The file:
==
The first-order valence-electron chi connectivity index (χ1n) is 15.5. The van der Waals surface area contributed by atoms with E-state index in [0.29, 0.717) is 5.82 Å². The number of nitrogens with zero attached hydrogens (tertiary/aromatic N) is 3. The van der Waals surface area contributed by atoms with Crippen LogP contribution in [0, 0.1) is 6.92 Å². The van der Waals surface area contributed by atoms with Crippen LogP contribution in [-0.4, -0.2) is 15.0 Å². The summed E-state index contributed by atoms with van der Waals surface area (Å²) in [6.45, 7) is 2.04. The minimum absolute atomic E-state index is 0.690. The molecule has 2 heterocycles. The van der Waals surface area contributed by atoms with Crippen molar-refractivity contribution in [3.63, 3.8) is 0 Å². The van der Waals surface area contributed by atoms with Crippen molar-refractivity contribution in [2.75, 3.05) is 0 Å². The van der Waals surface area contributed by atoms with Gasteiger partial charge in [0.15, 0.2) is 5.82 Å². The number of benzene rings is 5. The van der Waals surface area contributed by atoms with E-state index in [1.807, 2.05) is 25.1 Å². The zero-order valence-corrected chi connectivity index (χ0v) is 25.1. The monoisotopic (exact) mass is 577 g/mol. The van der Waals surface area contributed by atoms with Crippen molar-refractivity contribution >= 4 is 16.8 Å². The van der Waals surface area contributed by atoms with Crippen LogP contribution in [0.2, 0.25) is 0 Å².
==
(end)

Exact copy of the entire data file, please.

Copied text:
The first-order valence-electron chi connectivity index (χ1n) is 15.5. The van der Waals surface area contributed by atoms with E-state index in [0.29, 0.717) is 5.82 Å². The number of nitrogens with zero attached hydrogens (tertiary/aromatic N) is 3. The van der Waals surface area contributed by atoms with Crippen LogP contribution in [0, 0.1) is 6.92 Å². The van der Waals surface area contributed by atoms with Crippen LogP contribution in [-0.4, -0.2) is 15.0 Å². The summed E-state index contributed by atoms with van der Waals surface area (Å²) in [6.45, 7) is 2.04. The minimum absolute atomic E-state index is 0.690. The molecule has 2 heterocycles. The van der Waals surface area contributed by atoms with Crippen molar-refractivity contribution in [3.63, 3.8) is 0 Å². The van der Waals surface area contributed by atoms with Crippen molar-refractivity contribution in [2.75, 3.05) is 0 Å². The van der Waals surface area contributed by atoms with Gasteiger partial charge in [0.15, 0.2) is 5.82 Å². The number of benzene rings is 5. The van der Waals surface area contributed by atoms with E-state index in [1.807, 2.05) is 25.1 Å². The zero-order valence-corrected chi connectivity index (χ0v) is 25.1. The monoisotopic (exact) mass is 577 g/mol. The van der Waals surface area contributed by atoms with Crippen molar-refractivity contribution >= 4 is 16.8 Å². The van der Waals surface area contributed by atoms with Crippen LogP contribution in [0.2, 0.25) is 0 Å².